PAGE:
THIS Is Why I Do This.

The Society of Illustrators held an evening panel entitled "Drawing the Line: An Evening with Comic Luminaries" three nights ago on Wednesday the 11th of May. The Society brought together mainstream American industry legends Jim Steranko, former Marvel Comics E-i-C Joe Quesada, and Walter Simonson to be questioned by Dennis Calero, a man with a young but varied career in comics himself, to speak about the craft of making sequential art.

Here's my Twitter blast from the evening with some new, fuller commentary from me:
Listening to Jim Steranko, Joe Quesada, & Walt Simonson at the Society of Illustrators in NYC moderated by Dennis Calero! Amazing.~@JonGorga
11 May
Jim Steranko: "You want to be in comics? Four words: Draw. Like. John. Buscema. Draw every day until you have maximum facility."
The statement sounds like he's saying 'Just get good enough so you can coast' but the three artists were talking about 'good-art' days and 'bad-art' days. Times when the pencil just doesn't flow over the page like it should. The goal, as a professional, is to be able, even on those really bad days, to produce work that is still competent.
Jim Steranko: "I can't recognize my own work as apart from other artists. I'm in the middle of the forest, I am the forest."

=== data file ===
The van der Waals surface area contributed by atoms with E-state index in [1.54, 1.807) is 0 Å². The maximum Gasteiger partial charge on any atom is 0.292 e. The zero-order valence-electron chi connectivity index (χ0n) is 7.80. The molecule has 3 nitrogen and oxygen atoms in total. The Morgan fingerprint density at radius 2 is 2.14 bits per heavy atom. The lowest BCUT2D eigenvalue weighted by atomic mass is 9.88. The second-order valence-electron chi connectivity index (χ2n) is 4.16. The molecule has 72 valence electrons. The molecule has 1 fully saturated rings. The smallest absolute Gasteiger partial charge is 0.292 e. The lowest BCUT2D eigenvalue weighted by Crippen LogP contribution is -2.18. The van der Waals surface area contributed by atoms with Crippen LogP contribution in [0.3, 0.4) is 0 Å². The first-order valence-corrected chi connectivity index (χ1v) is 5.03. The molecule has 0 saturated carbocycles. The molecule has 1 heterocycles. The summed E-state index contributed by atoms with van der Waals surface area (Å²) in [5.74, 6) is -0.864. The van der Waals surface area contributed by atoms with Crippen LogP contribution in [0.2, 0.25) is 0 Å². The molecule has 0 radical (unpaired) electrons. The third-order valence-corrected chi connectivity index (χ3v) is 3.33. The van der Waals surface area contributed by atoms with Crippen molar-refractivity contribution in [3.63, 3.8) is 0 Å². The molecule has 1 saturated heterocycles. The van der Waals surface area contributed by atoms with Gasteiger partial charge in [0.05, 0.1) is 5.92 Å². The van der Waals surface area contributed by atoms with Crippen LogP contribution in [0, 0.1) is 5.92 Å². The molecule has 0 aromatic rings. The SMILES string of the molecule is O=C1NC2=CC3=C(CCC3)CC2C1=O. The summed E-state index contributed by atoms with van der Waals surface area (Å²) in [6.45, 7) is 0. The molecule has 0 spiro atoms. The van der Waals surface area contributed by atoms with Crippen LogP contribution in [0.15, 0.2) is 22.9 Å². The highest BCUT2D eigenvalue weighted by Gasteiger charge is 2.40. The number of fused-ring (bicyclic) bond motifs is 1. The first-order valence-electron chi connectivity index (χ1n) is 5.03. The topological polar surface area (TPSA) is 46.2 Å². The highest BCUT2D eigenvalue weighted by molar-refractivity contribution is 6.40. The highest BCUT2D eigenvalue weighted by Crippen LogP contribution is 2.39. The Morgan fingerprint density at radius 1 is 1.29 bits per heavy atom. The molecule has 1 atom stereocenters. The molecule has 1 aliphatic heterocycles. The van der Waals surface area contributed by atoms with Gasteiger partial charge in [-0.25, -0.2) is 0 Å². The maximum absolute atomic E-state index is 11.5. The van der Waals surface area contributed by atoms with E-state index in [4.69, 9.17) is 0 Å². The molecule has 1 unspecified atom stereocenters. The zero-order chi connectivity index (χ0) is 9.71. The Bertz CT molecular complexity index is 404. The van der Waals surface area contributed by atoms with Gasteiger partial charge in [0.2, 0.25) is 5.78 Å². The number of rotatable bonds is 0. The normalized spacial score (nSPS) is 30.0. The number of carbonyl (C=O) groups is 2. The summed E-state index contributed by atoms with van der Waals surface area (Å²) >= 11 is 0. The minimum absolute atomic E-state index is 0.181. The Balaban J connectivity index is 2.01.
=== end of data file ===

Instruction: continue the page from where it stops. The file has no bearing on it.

As an over-active creative myself, I am far too familiar with being unable to see the forest for the trees, but what Steranko is referring to here is seeing instead of his own style or his own hand, only his mistakes. More on this concept to follow.
Walt Simonson: "I had to quarry it from the blank page. I know two people who seemed to just trace it out: Jack Kirby & Bernie Wrightson."
Simonson revealed at several points over the evening genuine frustration at making the lines on the page do what they needed to do. And the subsequent unique solutions and creative diversions that resulted from that frustration.
"Your style is defined by the things you can't draw well because you have to make it work in your own way." ~ @JoeQuesada
Quesada followed this by saying: 'You'll always hear people say "Oh, I love how you draw feet" and you smile and thank them while you think to yourself: "I can't draw feet to save my life" because you came up with a creative solution to a personal stumbling block.' (This writer thinks it's entirely possible that the specific mention of feet was a side-jab at a certain well-known artistic punching bag in the American comics industry whose ability to draw basic things such as feet has often been called into question.)